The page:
Rebecca Ramsey v. Wallace Electric Company, LLC, et al, No. 15-11746 (11th Cir. 2016)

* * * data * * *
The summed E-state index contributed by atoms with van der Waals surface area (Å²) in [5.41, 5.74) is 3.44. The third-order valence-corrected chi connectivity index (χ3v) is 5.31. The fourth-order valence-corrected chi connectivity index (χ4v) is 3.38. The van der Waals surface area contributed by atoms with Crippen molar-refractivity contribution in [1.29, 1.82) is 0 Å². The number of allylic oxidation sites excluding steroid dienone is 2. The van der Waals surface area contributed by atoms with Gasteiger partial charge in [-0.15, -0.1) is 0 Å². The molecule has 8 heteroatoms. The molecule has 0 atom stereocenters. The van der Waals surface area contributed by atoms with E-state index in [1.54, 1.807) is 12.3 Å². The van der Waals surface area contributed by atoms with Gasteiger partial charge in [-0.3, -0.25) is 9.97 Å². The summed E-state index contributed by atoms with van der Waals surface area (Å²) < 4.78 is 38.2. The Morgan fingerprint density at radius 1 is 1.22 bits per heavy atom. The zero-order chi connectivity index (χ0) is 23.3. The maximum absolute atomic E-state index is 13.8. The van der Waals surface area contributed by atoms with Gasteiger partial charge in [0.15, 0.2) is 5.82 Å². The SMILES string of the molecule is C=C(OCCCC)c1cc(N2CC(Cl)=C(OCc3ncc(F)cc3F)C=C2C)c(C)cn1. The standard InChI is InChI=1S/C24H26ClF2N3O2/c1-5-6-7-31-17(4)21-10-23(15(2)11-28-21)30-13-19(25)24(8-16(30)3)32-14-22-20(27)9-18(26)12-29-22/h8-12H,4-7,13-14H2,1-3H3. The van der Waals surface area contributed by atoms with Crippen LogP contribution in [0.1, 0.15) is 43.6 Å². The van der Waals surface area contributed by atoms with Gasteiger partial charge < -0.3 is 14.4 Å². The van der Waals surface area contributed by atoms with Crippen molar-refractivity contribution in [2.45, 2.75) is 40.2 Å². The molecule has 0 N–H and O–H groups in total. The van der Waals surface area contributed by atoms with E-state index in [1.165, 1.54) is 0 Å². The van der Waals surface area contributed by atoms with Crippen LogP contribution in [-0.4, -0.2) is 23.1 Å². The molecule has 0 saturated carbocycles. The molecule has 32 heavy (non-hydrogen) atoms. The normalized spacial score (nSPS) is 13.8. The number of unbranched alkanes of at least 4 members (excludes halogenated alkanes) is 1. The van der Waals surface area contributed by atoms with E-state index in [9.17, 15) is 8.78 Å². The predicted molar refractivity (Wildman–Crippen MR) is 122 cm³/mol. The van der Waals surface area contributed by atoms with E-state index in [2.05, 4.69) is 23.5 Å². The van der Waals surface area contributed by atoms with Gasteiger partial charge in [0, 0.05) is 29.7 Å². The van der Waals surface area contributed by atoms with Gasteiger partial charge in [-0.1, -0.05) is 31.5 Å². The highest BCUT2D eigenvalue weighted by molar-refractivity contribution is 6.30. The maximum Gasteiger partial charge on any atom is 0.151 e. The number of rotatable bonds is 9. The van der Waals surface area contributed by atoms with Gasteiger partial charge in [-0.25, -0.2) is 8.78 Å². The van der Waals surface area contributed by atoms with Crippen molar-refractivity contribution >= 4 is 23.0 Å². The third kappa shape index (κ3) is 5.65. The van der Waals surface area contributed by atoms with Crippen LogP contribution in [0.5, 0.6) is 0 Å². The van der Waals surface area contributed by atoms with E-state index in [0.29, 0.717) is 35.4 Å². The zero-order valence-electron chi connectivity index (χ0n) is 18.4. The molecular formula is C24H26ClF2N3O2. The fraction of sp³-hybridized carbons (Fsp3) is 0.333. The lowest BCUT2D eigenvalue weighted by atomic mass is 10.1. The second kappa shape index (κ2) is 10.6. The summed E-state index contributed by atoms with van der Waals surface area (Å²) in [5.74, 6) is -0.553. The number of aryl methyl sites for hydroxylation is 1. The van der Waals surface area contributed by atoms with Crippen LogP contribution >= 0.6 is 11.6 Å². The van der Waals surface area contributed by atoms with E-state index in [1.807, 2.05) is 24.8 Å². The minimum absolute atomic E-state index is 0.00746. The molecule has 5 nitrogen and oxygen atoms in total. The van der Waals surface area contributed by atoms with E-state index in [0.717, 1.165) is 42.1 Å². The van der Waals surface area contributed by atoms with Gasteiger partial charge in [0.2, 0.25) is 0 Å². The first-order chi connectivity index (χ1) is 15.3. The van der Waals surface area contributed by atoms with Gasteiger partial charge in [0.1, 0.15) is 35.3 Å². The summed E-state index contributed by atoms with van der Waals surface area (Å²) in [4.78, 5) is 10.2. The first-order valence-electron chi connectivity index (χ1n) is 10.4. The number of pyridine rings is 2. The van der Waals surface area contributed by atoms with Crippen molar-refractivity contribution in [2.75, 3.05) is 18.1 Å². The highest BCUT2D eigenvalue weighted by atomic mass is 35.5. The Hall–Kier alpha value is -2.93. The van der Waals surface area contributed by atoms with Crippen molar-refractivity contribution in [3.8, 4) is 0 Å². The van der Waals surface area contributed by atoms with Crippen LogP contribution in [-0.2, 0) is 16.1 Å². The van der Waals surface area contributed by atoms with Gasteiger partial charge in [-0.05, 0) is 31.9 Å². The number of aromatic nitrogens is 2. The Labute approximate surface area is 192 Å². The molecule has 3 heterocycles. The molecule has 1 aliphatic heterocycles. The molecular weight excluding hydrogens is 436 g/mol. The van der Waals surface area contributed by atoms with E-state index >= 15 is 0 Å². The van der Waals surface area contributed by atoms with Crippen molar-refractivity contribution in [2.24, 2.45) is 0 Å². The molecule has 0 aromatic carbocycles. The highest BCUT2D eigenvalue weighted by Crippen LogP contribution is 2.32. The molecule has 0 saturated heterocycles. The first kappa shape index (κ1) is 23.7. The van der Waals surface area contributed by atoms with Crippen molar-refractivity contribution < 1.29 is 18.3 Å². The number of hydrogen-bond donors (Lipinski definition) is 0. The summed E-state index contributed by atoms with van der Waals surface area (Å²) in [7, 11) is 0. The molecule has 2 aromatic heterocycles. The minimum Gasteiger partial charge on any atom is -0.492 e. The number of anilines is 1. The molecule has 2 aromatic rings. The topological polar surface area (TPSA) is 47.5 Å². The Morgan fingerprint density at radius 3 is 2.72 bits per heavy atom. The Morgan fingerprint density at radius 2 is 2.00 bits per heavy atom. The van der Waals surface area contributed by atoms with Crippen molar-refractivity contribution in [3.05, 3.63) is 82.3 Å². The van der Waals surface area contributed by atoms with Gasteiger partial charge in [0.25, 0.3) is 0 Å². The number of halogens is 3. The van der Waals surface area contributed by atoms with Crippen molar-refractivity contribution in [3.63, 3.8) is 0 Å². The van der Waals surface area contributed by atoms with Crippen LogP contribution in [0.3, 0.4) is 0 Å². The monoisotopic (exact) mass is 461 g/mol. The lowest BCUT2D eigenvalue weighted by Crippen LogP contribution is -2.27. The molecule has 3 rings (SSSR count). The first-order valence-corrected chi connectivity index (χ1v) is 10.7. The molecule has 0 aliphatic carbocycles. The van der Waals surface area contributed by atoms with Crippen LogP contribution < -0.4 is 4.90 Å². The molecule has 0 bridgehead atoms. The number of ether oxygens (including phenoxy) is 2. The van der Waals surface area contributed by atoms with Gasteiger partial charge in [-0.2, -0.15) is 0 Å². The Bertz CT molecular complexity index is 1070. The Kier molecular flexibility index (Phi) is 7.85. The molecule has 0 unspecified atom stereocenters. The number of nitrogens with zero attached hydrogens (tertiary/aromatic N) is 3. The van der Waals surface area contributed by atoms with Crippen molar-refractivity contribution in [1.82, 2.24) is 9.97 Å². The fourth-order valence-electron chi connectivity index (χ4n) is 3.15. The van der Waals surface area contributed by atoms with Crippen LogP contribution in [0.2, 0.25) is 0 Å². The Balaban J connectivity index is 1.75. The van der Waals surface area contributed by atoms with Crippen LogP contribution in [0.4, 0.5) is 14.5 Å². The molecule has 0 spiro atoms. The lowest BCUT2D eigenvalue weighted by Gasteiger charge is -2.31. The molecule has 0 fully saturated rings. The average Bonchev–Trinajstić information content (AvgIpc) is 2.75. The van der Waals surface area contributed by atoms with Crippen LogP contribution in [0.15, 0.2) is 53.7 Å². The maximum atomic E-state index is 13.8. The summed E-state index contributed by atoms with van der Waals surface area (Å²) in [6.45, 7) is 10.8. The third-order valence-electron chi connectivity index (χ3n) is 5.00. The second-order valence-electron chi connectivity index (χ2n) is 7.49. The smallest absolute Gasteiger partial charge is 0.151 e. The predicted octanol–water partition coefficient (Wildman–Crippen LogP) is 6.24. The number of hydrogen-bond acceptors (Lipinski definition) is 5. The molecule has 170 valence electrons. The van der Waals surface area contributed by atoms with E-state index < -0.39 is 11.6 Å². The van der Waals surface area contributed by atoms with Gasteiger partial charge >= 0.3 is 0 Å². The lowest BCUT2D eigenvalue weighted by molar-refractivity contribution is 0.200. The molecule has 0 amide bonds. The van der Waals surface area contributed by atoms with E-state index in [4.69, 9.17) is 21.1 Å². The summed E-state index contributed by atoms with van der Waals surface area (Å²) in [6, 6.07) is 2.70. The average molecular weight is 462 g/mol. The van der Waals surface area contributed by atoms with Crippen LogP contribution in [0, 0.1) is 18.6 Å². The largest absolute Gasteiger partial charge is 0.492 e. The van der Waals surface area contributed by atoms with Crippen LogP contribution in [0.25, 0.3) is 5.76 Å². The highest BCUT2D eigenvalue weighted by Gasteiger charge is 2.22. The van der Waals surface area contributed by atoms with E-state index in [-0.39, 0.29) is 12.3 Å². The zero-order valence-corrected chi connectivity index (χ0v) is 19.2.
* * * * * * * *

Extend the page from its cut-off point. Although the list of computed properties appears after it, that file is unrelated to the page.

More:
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Case: 15-11746 Date Filed: 06/24/2016 Page: 1 of 7 [DO NOT PUBLISH] IN THE UNITED STATES COURT OF APPEALS FOR THE ELEVENTH CIRCUIT ________________________ No. 15-11746 ________________________ D.C. Docket No. 1:13-cv-03808-WSD REBECCA RAMSEY, Plaintiff-Appellant, versus WALLACE ELECTRIC COMPANY, LLC, et al., Defendants-Appellees. ________________________ Appeal from the United States District Court for the Northern District of Georgia _________________________ (June 24, 2016) Before WILLIAM PRYOR, ANDERSON and PARKER, * Circuit Judges. PER CURIAM: * Honorable Barrington D. Parker, Jr., United States Circuit Judge for the Second Circuit, sitting by designation. Case: 15-11746 Date Filed: 06/24/2016 Page: 2 of 7 Plaintiff-Appellant Rebecca Ramsey appeals from the district court's grant of summary judgment to Defendants-Appellees Wallace Electric Company, LLC ("Wallace") and Phillip Wallace, Sr., on Ramsey's claim for overtime pay under the Fair Labor Standards Act ("FLSA"). 29 U.S.C. §207(a)(1). Wallace does not dispute that Ramsey regularly worked more than forty hours a week and that Wallace did not pay overtime wages for the hours Ramsey worked in excess of forty hours a week. Rather, Wallace maintains that Ramsey is not entitled to overtime pay because she was "employed in a bona fide executive, administrative, or professional capacity" and thus exempt from the overtime pay requirements pursuant to §213(a)(1). The district court granted summary judgment to Wallace, holding that there was no genuine question of material fact that Ramsey was exempt under the statute and the relevant regulations promulgated by the Department of Labor defining and delimiting the scope of the exemption. After reviewing the record, reading the parties' briefs, and having the benefit of oral argument, we conclude that we must vacate the district court's order and remand this case for further proceedings. FLSA mandates generally that covered employees who work more than forty hours in a week must receive overtime pay for those hours worked in excess of forty at a rate of one and one-half times their regular wage. §207(a)(1). 2 Case: 15-11746 Date Filed: 06/24/2016 Page: 3 of 7 However, the overtime pay requirement does not apply to employees working in "a bona fide executive, administrative or professional capacity." §213(a)(1). Congress has not defined the statutory terms "executive," "administrative," or "professional." Rather, §213(a)(1) provides an express grant of rulemaking authority to the Department of Labor to define and delimit the scope of the exemptions. These regulations are given controlling weight unless they are found to be arbitrary, capricious, or contrary to the statute. See Gregory v. First Title of America, Inc., 555 F.3d 1300, 1302 (11th Cir. 2009). The Department of Labor's current regulations provide that the "general rule" is that an employee is "employed in a bona fide administrative capacity" for the purposes of § 213(a)(1), and thus exempt from FLSA's overtime requirements, if the employee is: (1) Compensated on a salary or fee basis at a rate of not less than $455 per week . . . ; (2) Whose primary duty is the performance of office or non-manual work directly related to the management or general business operations of the employer or the employer's customers; and (3) Whose primary duty includes the exercise of discretion and independent judgment with respect to matters of significance. 29 C.F.R. §541.200(a). On appeal, the parties dispute whether Wallace is entitled to summary judgment on the second and third prongs of this test. 3 Case: 15-11746 Date Filed: 06/24/2016 Page: 4 of 7 Ramsey argues that the district court erred in determining that there was no genuine question of material fact that Ramsey's primary duty was "the performance of office or non-manual work directly related to the management or general business operations of the employer or the employer's customers." For the reasons fully explored at oral argument, we agree with the district court with respect to this second prong of the test. Turning to the third prong of the test, Ramsey argues that the district court erred in determining that there was no genuine question of material fact that Ramsey's primary duty included "the exercise of discretion and independent judgment with respect to matters of significance." The regulations provide several pieces of guidance relevant to the determination of whether Ramsey exercised discretion and independent judgment with respect to matters of significance. First, the regulations provide a definition of the type of discretion and judgment required: In general, the exercise of discretion and independent judgment involves the comparison and the evaluation of possible courses of conduct, and acting or making a decision after the various possibilities have been considered. The term “matters of significance” refers to the level of importance or consequence of the work performed. §541.202(a) (emphasis added). According to this definition, exercising discretion with respect to matters of significance generally requires that an employee make consequential decisions among available options. 4 Case: 15-11746 Date Filed: 06/24/2016 Page: 5 of 7 Second, the regulations provide a long non-exclusive list of factors to be considered in determining whether an employee exercises discretion and independent judgment: The phrase “discretion and independent judgment” must be applied in the light of all the facts involved in the particular employment situation in which the question arises. Factors to consider when determining whether an employee exercises discretion and independent judgment with respect to matters of significance include, but are not limited to: whether the employee has authority to formulate, affect, interpret, or implement management policies or operating practices; whether the employee carries out major assignments in conducting the operations of the business; whether the employee performs work that affects business operations to a substantial degree, even if the employee's assignments are related to operation of a particular segment of the business; whether the employee has authority to commit the employer in matters that have significant financial impact; whether the employee has authority to waive or deviate from established policies and procedures without prior approval; whether the employee has authority to negotiate and bind the company on significant matters; whether the employee provides consultation or expert advice to management; whether the employee is involved in planning long- or short-term business objectives; whether the employee investigates and resolves matters of significance on behalf of management; and whether the employee represents the company in handling complaints, arbitrating disputes or resolving grievances. §541.202(b). Third, the regulations provide guidance with respect to the degree of independence an employee must possess: The exercise of discretion and independent judgment implies that the employee has authority to make an independent choice, free from immediate direction or supervision. However, employees can exercise 5 Case: 15-11746 Date Filed: 06/24/2016 Page: 6 of 7 discretion and independent judgment even if their decisions or recommendations are reviewed at a higher level. §541.202(c). Finally, the regulations provide guidance pertaining specifically to clerical services and other mechanical or repetitive services: The exercise of discretion and independent judgment must be more than the use of skill in applying well-established techniques, procedures or specific standards described in manuals or other sources. . . . The exercise of discretion and independent judgment also does not include clerical or secretarial work, recording or tabulating data, or performing other mechanical, repetitive, recurrent or routine work. An employee who simply tabulates data is not exempt, even if labeled as a “statistician.” §541.202(e). With respect to this third prong of the test – i.e., the exercise of discretion and independent judgment with respect to matters of significance – we agree with Ramsey and hold that there are genuine issues of fact with respect to many of the relevant factors. For example, Phillip Wallace, Sr., the proprietor of Wallace Electric, testified that Ramsey was authorized to and frequently did negotiate hourly rates for commercial/industrial service jobs and mark up the company’s cost of certain materials. He indicated that Ramsey could make the "final call" before quoting same to the customer if she was unable to reach a supervisor. However, reasonable inferences from Ramsey's deposition and affidavit dispute that Ramsey had such discretion or authority. 6 Case: 15-11746 Date Filed: 06/24/2016 Page: 7 of 7 For the foregoing reasons, and for the reasons fully explored at oral argument, we conclude that there are genuine issues of fact which preclude summary judgment on the third prong of the test – i.e., whether Ramsey’s primary duty includes the exercise of discretion and independent judgment with respect to matters of significance. Although the district court correctly resolved the second prong of the test, the court erred with respect to the third prong. Accordingly, the judgment of the district court is vacated and the case is remanded for further proceedings not inconsistent with this opinion. VACATED and REMANDED. 7